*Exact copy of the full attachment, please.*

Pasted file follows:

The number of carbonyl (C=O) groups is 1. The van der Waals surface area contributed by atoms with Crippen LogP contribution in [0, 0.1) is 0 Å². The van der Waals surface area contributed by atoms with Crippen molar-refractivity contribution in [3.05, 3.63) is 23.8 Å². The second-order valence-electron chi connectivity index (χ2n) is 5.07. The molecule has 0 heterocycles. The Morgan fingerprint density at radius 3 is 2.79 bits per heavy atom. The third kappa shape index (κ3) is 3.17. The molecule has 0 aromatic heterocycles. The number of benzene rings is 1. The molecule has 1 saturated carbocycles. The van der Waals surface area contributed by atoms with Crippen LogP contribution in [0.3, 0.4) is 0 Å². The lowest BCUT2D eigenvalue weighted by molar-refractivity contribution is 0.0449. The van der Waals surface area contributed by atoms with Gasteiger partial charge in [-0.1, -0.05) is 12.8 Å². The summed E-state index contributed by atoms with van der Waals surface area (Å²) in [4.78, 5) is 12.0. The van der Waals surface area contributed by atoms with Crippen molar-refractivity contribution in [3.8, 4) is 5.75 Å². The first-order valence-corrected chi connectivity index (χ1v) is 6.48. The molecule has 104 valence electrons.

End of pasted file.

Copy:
The number of carbonyl (C=O) groups is 1. The van der Waals surface area contributed by atoms with Crippen LogP contribution in [0, 0.1) is 0 Å². The van der Waals surface area contributed by atoms with Crippen molar-refractivity contribution in [3.05, 3.63) is 23.8 Å². The second-order valence-electron chi connectivity index (χ2n) is 5.07. The molecule has 0 heterocycles. The Morgan fingerprint density at radius 3 is 2.79 bits per heavy atom. The third kappa shape index (κ3) is 3.17. The molecule has 0 aromatic heterocycles. The number of benzene rings is 1. The molecule has 1 saturated carbocycles. The van der Waals surface area contributed by atoms with Crippen LogP contribution in [0.3, 0.4) is 0 Å². The lowest BCUT2D eigenvalue weighted by molar-refractivity contribution is 0.0449. The van der Waals surface area contributed by atoms with Gasteiger partial charge in [-0.1, -0.05) is 12.8 Å². The summed E-state index contributed by atoms with van der Waals surface area (Å²) in [4.78, 5) is 12.0. The van der Waals surface area contributed by atoms with Crippen molar-refractivity contribution in [3.8, 4) is 5.75 Å². The first-order valence-corrected chi connectivity index (χ1v) is 6.48. The molecule has 104 valence electrons.